Peeta vs Gale

This, of course, is the big war going on all over the blogosphere. Which boy will Katniss end up with, Peeta or Gale? People who love Peeta are adamantly anti-Gale, and vice versa, so I thought I’d give my thoughts on the two boys.

[fyi I wrote this whole part of the post prior to rereading Catching Fire. My feelings against Gale have intensified since then, but are essentially the same.]

Peeta: He’s kind, thoughtful, protective, and desperately in love with Katniss. Some people see him as manipulative, but I disagree with that. I tried to read that into his character during my fourth read of the first book, and I just can’t. Everything he does is not for his own survival, but for hers.

Having said that, I don’t think he deserves Katniss. Don’t get me wrong – I love Katniss, but she has never been able to separate out in her head the strategy she thought Peeta was using and the truth about his feelings. Their love-act is completely wrapped up in the games, something she would rather forget. They would have been good together under other circumstances. His kindness and gentleness would be a perfect compliment to her toughness and intensity. But not when they were thrown in together that way.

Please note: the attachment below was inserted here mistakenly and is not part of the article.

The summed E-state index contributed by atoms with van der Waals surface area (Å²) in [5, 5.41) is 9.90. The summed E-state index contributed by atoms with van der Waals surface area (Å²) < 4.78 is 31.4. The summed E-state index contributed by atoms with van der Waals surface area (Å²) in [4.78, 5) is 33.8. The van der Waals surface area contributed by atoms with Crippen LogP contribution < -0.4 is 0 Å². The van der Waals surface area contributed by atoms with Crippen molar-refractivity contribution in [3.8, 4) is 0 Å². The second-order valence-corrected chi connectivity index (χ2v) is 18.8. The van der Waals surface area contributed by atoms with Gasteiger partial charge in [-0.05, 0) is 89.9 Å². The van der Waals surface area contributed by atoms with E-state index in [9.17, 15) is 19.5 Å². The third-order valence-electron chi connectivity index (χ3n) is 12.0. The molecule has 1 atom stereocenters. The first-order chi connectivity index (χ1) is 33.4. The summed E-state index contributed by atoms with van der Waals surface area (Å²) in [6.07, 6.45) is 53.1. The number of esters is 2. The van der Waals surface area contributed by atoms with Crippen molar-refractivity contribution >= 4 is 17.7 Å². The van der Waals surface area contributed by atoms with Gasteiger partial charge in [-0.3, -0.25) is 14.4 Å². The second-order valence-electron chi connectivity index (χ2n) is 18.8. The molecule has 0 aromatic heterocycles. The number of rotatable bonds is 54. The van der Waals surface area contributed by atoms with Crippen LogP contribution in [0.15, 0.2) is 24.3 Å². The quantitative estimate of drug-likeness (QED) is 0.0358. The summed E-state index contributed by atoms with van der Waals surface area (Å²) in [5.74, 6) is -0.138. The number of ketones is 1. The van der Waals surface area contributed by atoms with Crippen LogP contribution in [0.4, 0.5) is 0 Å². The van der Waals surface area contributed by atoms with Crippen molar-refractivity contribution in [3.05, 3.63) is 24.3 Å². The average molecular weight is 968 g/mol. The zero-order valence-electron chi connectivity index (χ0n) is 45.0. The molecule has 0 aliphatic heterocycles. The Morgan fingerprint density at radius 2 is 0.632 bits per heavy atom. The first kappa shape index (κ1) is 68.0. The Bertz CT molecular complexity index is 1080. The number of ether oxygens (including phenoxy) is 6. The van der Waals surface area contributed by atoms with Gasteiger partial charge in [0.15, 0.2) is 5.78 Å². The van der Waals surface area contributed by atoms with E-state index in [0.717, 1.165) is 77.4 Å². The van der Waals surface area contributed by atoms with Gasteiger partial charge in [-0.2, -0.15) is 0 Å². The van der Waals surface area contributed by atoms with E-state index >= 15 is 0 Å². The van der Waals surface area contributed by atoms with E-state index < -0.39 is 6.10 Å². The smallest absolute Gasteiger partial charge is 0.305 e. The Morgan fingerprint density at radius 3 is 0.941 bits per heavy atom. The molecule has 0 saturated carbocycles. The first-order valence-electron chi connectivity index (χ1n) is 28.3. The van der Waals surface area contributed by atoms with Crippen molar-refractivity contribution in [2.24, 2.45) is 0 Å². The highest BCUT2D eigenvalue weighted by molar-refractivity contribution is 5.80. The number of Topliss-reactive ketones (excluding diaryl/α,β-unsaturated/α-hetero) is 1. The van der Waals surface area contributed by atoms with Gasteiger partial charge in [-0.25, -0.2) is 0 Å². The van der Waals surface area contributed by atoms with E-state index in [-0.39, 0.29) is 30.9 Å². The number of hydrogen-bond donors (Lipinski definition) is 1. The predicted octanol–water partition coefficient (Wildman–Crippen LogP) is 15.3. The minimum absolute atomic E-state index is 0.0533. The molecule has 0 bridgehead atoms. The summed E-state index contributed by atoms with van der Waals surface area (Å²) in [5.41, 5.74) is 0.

Gale: He’s a lot like Katniss – angry, stubborn, foolhardy, focused, and the consummate survivor. The two have known each other for years and have become so close as hunting partners that they can almost read each other’s minds. Gale is also jealous, possessive, controlling, and judgmental. I get the impression that if Katniss chooses someone other than him, he’ll refuse to ever have anything to do with her again, and to me, that is not love. I don’t believe Gale loves her at all. He wants her, but he doesn’t love her.

Gale is far more like a sibling than he is like a boyfriend, and if he and Katniss were to get together, their relationship would be a disaster. They are both too stubborn and alike. No one would give, and the relationship – and therefore the friendship – would rip into shreds. Furthermore, anyone who acts that jealous and possessive towards another person is someone I regard as dangerous. I could easily see Gale turning into a wife-beater in the future. He and Katniss would be better off remaining friends, assuming he would even deign to be her friend if she chooses someone else.